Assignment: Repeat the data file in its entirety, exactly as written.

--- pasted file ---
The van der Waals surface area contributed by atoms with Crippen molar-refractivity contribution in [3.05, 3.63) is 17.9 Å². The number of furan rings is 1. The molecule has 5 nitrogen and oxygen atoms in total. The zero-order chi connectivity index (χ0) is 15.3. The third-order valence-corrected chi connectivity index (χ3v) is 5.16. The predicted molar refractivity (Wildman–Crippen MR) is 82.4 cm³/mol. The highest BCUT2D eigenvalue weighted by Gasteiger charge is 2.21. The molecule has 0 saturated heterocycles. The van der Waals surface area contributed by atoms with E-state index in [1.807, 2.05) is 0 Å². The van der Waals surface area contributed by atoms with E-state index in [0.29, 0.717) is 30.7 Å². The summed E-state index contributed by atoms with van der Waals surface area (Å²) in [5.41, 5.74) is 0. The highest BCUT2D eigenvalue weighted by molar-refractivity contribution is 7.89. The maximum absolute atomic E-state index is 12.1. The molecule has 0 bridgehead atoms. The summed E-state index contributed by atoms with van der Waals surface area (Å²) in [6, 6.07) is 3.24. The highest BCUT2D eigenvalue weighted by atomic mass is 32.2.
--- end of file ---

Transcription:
The van der Waals surface area contributed by atoms with Crippen molar-refractivity contribution in [3.05, 3.63) is 17.9 Å². The number of furan rings is 1. The molecule has 5 nitrogen and oxygen atoms in total. The zero-order chi connectivity index (χ0) is 15.3. The third-order valence-corrected chi connectivity index (χ3v) is 5.16. The predicted molar refractivity (Wildman–Crippen MR) is 82.4 cm³/mol. The highest BCUT2D eigenvalue weighted by Gasteiger charge is 2.21. The molecule has 0 saturated heterocycles. The van der Waals surface area contributed by atoms with E-state index in [1.807, 2.05) is 0 Å². The van der Waals surface area contributed by atoms with E-state index in [0.29, 0.717) is 30.7 Å². The summed E-state index contributed by atoms with van der Waals surface area (Å²) in [5.41, 5.74) is 0. The highest BCUT2D eigenvalue weighted by molar-refractivity contribution is 7.89. The maximum absolute atomic E-state index is 12.1. The molecule has 0 bridgehead atoms. The summed E-state index contributed by atoms with van der Waals surface area (Å²) in [6, 6.07) is 3.24. The highest BCUT2D eigenvalue weighted by atomic mass is 32.2.